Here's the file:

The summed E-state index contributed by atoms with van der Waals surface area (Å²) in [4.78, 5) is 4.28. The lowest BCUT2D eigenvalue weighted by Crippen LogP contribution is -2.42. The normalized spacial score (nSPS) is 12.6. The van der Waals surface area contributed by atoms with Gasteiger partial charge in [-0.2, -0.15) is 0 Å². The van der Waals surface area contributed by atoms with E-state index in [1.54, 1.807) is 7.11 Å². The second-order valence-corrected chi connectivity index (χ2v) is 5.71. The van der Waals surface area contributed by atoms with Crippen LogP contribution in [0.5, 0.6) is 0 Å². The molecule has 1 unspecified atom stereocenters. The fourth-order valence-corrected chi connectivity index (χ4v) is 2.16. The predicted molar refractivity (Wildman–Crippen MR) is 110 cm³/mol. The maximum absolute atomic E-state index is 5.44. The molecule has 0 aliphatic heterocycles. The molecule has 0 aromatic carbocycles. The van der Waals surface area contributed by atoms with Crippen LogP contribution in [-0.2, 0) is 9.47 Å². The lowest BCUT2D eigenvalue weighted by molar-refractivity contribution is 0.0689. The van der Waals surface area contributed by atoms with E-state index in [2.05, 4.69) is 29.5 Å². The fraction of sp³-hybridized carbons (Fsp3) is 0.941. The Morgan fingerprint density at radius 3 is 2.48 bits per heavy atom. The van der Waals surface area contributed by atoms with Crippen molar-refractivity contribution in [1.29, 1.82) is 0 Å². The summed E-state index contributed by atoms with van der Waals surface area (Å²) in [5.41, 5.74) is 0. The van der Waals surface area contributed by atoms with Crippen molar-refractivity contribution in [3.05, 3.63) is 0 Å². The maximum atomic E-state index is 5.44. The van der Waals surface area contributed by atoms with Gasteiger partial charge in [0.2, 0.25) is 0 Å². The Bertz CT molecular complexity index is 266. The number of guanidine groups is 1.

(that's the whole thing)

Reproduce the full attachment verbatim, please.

The summed E-state index contributed by atoms with van der Waals surface area (Å²) in [4.78, 5) is 4.28. The lowest BCUT2D eigenvalue weighted by Crippen LogP contribution is -2.42. The normalized spacial score (nSPS) is 12.6. The van der Waals surface area contributed by atoms with Gasteiger partial charge in [-0.2, -0.15) is 0 Å². The van der Waals surface area contributed by atoms with E-state index in [1.54, 1.807) is 7.11 Å². The second-order valence-corrected chi connectivity index (χ2v) is 5.71. The van der Waals surface area contributed by atoms with Crippen LogP contribution in [0.5, 0.6) is 0 Å². The molecule has 1 unspecified atom stereocenters. The fourth-order valence-corrected chi connectivity index (χ4v) is 2.16. The predicted molar refractivity (Wildman–Crippen MR) is 110 cm³/mol. The maximum absolute atomic E-state index is 5.44. The molecule has 0 aliphatic heterocycles. The molecule has 0 aromatic carbocycles. The van der Waals surface area contributed by atoms with Crippen LogP contribution in [-0.2, 0) is 9.47 Å². The lowest BCUT2D eigenvalue weighted by molar-refractivity contribution is 0.0689. The van der Waals surface area contributed by atoms with E-state index in [2.05, 4.69) is 29.5 Å². The fraction of sp³-hybridized carbons (Fsp3) is 0.941. The Morgan fingerprint density at radius 3 is 2.48 bits per heavy atom. The van der Waals surface area contributed by atoms with Crippen molar-refractivity contribution in [1.29, 1.82) is 0 Å². The summed E-state index contributed by atoms with van der Waals surface area (Å²) in [5.41, 5.74) is 0. The van der Waals surface area contributed by atoms with Crippen molar-refractivity contribution in [3.05, 3.63) is 0 Å². The maximum atomic E-state index is 5.44. The van der Waals surface area contributed by atoms with Gasteiger partial charge in [0.2, 0.25) is 0 Å². The Bertz CT molecular complexity index is 266. The number of guanidine groups is 1.